The council also requires the Washtenaw County Prosecutor’s Office to halt the prosecution of those involved in the use of entheogenic plants and plant compounds.

Ann Arbor now joins a growing list of cities including Denver, Colorado, and the California cities of Santa Cruz and Oakland that have decriminalized all entheogenic plants. Other cities including Chicago and Austin are considering similar measures. A ballot measure that would legalize the use of psilocybin in therapeutic settings will also be voted on in the state of Oregon this November.

The move to de-prioritize law enforcement around psychedelics was spearheaded by the efforts of local grassroots advocacy group Decriminalize Nature Ann Arbor, or DNA2.

At the beginning of the year, councilmembers were skeptical about any move to decriminalize psychedelics. Since then, they’ve found themselves convinced by evidence of the therapeutic and spiritual benefits of psychedelics, including for mental health treatment and treating addiction, reports MLive.

Councilmember Zachary Ackerman cited the opening of a $17 million psychedelic and consciousness research center by Johns Hopkins Medicine as proof of “the tremendous potential of these future medicines.” The Center for Psychedelic and Consciousness at Johns Hopkins University in Baltimore is currently conducting clinical trials to find out whether the drug is suitable as a prescription drug for the U.S. market.

Councilmember Jack Eaton described the council’s unanimous backing for the decriminalization resolution as carrying on the city’s legacy of backing the local decriminalization of marijuana during the 1970s, when the plant was still illegal under state and federal law.

The resolution doesn’t allow for the commission of crimes or any significant violation of state or federal law, and any use of entheogenic substances that pose a threat to public health and safety could require intervention by law enforcement bodies.

In the resolution, entheogenic plants are defined as the full spectrum of plants and fungi that contain indole amines, tryptamines and phenethylamines “that can benefit psychological and physical wellness, support and enhance religious and spiritual practices, and can reestablish human’s inalienable and direct relationship to nature.”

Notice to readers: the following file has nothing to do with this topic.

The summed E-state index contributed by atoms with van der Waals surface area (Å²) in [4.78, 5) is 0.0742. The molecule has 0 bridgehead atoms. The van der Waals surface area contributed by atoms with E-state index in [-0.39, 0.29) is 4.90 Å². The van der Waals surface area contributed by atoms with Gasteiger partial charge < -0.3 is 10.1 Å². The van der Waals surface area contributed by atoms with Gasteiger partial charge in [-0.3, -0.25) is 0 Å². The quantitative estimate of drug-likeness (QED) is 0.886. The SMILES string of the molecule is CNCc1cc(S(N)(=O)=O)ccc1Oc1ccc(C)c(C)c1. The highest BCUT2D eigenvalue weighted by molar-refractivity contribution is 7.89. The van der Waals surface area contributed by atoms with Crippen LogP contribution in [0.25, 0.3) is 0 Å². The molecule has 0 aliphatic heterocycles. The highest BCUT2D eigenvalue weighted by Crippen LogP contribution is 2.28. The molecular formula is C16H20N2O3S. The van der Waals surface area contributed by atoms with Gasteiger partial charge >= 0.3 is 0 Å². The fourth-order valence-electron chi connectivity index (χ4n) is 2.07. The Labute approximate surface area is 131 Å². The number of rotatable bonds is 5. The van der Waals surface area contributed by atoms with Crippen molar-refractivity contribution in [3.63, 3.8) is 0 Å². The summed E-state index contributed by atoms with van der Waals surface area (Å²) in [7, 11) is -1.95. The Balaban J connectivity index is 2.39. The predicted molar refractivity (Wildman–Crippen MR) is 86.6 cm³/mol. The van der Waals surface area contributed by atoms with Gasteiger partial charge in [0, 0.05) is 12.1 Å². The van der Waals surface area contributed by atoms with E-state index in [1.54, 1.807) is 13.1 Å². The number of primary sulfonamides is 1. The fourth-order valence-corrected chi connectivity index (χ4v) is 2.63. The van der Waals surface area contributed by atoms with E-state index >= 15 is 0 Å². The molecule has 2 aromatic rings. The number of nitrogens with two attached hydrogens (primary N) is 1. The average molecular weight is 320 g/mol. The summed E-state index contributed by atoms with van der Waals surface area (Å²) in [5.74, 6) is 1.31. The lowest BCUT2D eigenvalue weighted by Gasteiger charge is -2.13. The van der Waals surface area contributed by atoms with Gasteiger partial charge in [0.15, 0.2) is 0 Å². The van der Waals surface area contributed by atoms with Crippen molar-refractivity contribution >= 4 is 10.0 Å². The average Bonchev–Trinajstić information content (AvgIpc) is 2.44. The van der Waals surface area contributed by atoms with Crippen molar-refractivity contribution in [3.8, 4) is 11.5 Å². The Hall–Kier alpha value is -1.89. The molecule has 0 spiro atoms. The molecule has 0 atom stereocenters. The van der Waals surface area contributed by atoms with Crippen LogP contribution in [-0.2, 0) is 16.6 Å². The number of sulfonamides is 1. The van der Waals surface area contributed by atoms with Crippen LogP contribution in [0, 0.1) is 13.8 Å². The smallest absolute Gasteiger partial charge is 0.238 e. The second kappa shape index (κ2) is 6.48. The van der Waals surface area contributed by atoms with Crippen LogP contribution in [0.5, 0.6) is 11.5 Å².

The resolution also states that psychedelic substances can be used to address substance abuse problems, addiction, recidivism, trauma, post-traumatic stress, depression, anxiety, grief, cluster headaches and other debilitating conditions.

“The use of entheogenic plants, which can catalyze profound experiences of personal and spiritual growth, have been shown by scientific and clinical studies and traditional practices to be beneficial to the health and well-being of individuals and communities in addressing these conditions,” it states.

Psilocybin mushrooms are currently considered a Schedule 1 narcotic by the Drug Enforcement Agency.

However, psilocybin – the main chemical component of the mushrooms – was designated as a “breakthrough therapy” by the FDA in 2019 due to the positive results of psilocybin in treating depression, anxiety, addiction, and other mental health problems.

Studies have also shown how a microdose of psilocybin—far from the level needed for a full-blown trip—actually increases the creativity and empathy of participants.

Other researchers have also found that psilocybin has provided effective help to patients struggling to quit other addictive substances such as cigarettes.

The newfound recognition of psilocybin therapy as a valid treatment has eroded old stereotypes of psilocybin as some intoxicating and hallucination-inducing party drug that drives its users insane – a reputation that largely grew out of the hippie counterculture of the 1960s when they were widely known as “psychedelic” or “magic” mushrooms.

The resolution further notes that entheogenic plants have been the basis of spiritual practices by human cultures for thousands of years, yet those who seek them for the sake of improving their health and wellbeing must risk arrest and prosecution to obtain them.

“Decriminalization of naturally occurring medicines is necessary for progress,” councilmember Jeff Hayner said in a press release from DNA2 last week, reports Detroit Metro Times. “We can no longer turn a blind eye towards the wisdom of indigenous peoples, and the bounty the earth provides. I have been moved by the testimonies of those who have found profound relief from the use of entheogenic plants.”